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December 4, 2019

Niceness Kills: the Link between Chronic Illness & People-Pleasing.

“For goodness sakes, you are far too nice with your mother,” my friend Julia said after I hung up the phone.

Though uttered over 20 years ago, I still hear her words echo in my head.

She had overheard the conversation I was having with my mom on the big, black rotary phone in her kitchen, where she was preparing her famous Greek rice-stuffed tomato dish. Julia had a daughter of her own, just a year older than me.

“I’ve spent many a therapy session after being raked over the coals by my daughter!” Julia lamented. “It’s not normal to be so nice with one’s mother!”

Julia was not the first to remark on my niceness. My Greek host family had levied a similar critique when I first went abroad as an exchange student to Athens at age 16. Within a few weeks of my arrival, Elsa, my younger host sister, turned to me with exasperation and said, “Stop it! You can’t go around smiling and saying ‘Hi’ to everyone you meet on the street. They’re going to think you’re crazy!”

At the time, I attributed my friendliness to being a typical Californian. I only began questioning the “normalcy” of my niceness when they pleaded with me to stop saying “thank you” for everything. Elsa told me it was annoying, and my older Greek host sister concurred: “You don’t have to say thank you all the time, especially for every meal. It’s a normal thing for my mom to cook; it doesn’t necessitate a ‘thank you’!”

It’s three decades later and I’ve still not weaned myself from saying “thank you” at every turn. And it’s only recently that I’m waking up to the fact that not only can excessive niceness be annoying, but it can be lethal.

Yes, that’s right: lethal.

A few weeks ago, I happened upon a YouTube video of a talk by Dr. Gabor Mate, author of When the Body Says No, and felt my blood go cold as I listened. In this talk, addressed to a workshop for caregivers, Mate spoke about the correlation between chronic illness and certain behavioral patterns.

He had my full attention because not only had I been the end-of-life caregiver for my friend Julia, but I was diagnosed with thyroid cancer nearly a year ago, and had spent years recovering from Guillaine-Barre Syndrome, an auto-immune disease, which struck me at age 25.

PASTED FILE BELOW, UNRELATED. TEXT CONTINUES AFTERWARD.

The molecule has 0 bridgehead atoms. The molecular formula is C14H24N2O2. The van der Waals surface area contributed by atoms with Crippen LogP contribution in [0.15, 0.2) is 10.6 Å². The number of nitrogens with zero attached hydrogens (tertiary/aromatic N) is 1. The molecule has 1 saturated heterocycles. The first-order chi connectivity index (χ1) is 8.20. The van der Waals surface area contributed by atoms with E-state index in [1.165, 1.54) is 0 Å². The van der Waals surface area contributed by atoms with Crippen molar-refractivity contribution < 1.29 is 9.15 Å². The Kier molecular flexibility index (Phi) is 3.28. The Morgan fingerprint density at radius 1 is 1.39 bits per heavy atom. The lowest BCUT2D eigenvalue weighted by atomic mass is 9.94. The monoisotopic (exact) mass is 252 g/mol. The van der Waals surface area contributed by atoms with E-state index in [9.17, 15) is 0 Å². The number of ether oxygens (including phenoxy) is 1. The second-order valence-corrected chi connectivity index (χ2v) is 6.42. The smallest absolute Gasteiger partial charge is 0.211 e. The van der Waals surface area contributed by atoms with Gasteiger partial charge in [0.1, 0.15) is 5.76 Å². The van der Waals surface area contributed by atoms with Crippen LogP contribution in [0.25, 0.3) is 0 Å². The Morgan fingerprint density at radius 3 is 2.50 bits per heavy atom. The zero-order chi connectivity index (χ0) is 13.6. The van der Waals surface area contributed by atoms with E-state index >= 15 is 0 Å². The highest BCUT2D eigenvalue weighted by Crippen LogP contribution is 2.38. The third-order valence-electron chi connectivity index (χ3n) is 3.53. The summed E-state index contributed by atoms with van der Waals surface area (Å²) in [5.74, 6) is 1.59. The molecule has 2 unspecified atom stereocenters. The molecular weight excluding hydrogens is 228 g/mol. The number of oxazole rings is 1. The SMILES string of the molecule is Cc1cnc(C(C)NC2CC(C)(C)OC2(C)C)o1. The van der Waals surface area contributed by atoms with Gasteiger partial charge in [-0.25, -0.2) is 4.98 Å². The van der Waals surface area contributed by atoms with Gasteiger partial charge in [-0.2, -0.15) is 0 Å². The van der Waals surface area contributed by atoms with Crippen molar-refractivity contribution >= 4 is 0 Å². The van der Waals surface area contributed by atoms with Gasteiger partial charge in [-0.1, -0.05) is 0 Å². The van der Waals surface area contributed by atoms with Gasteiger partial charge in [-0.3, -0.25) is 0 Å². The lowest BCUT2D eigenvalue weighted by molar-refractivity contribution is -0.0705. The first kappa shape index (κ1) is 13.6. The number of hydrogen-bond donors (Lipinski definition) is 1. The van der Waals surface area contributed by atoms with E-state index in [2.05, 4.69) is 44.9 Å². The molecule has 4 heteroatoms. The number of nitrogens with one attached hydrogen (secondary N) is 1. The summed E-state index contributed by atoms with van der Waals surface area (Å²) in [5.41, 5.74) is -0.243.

Mate maintains that people who have a chronic illness of any kind—from cancer, multiple sclerosis (MS), rheumatoid arthritis, or inflammatory bowel disease—often fit certain personality profiles. These include paying a lot more attention to the needs of others than to their own; getting caught up in their job or role as a caregiver rather than looking after themselves; and suppressing the so-called negative emotions, such as sadness and anger. In fact, they try not to acknowledge these emotions even to themselves. And, finally, they tend to think they are responsible for how other people feel and are terrified of disappointing others who are important to them.

It is with some shame that I realize at this “mature” age that I’m still constantly fighting this demon—fearing disappointing others and feeling responsible for how they feel. In fact, the most stressful part of this past year was worrying about my loved ones’ fears and the distress I was causing them with my choice to treat the thyroid cancer non-conventionally. This was no small mountain to climb, given my mom’s background as a nurse and her conviction that opting out of surgery was the equivalent of a death sentence.

So many people talk about the fears that assault them when the big “C” word enters their life. But, as I reflect on the past year, I realize that personal fear just had no space to enter, as the room was too occupied with anxiety about others. Or maybe I’d unconsciously denied it entry, as part of the life-long pattern of being oblivious to so many of my own needs and wants, or minimizing them so as not to be a “nuisance” to others.

“The emotional patterns we learn as small children,” Mate says, “live on in the cells of our minds and come back to us as adults.” And the pattern that tends to characterize the chronically ill is an overwhelming sense of responsibility and self-suppression.

In the aforementioned book, Mate notes that extreme suppression of anger was the most noteworthy characteristic in a study of breast cancer patients in a 1974 British study. Another study by Psychology Today reports that “Extremely low anger scores have been noted in numerous studies of patients with cancer. Such low scores suggest suppression, repression, or restraint of anger. There is evidence to show that suppressed anger can be a precursor to the development of cancer, and also a factor in its progression after diagnosis.”

But self-suppression is not innate. It’s a learned coping style.

Infants automatically learn to suppress pain and stress as they sense their mother’s distress. I liken it to a Code Red that goes out in the infant’s survival program, alerting it to the possibility of over-burdening the mother and therefore risking possible reprisal or rejection. But what begins as a coping response in an infant or child becomes a source of illness in the adult.

Reflecting on my own case, I can only conjecture that a certain Code Red went off in my system and that of my twin sister in early childhood when our biological mother gave us up for adoption. She apparently kept us for five months and then we went to foster care until being adopted at 11 months. Did these early childhood circumstances contribute to the formation of this excessive niceness and people-pleasing as a coping strategy? Though the impact of that first year of life is unknown, what I do know is that my sister and I were raised in a context, like so many, where anger was not allowed.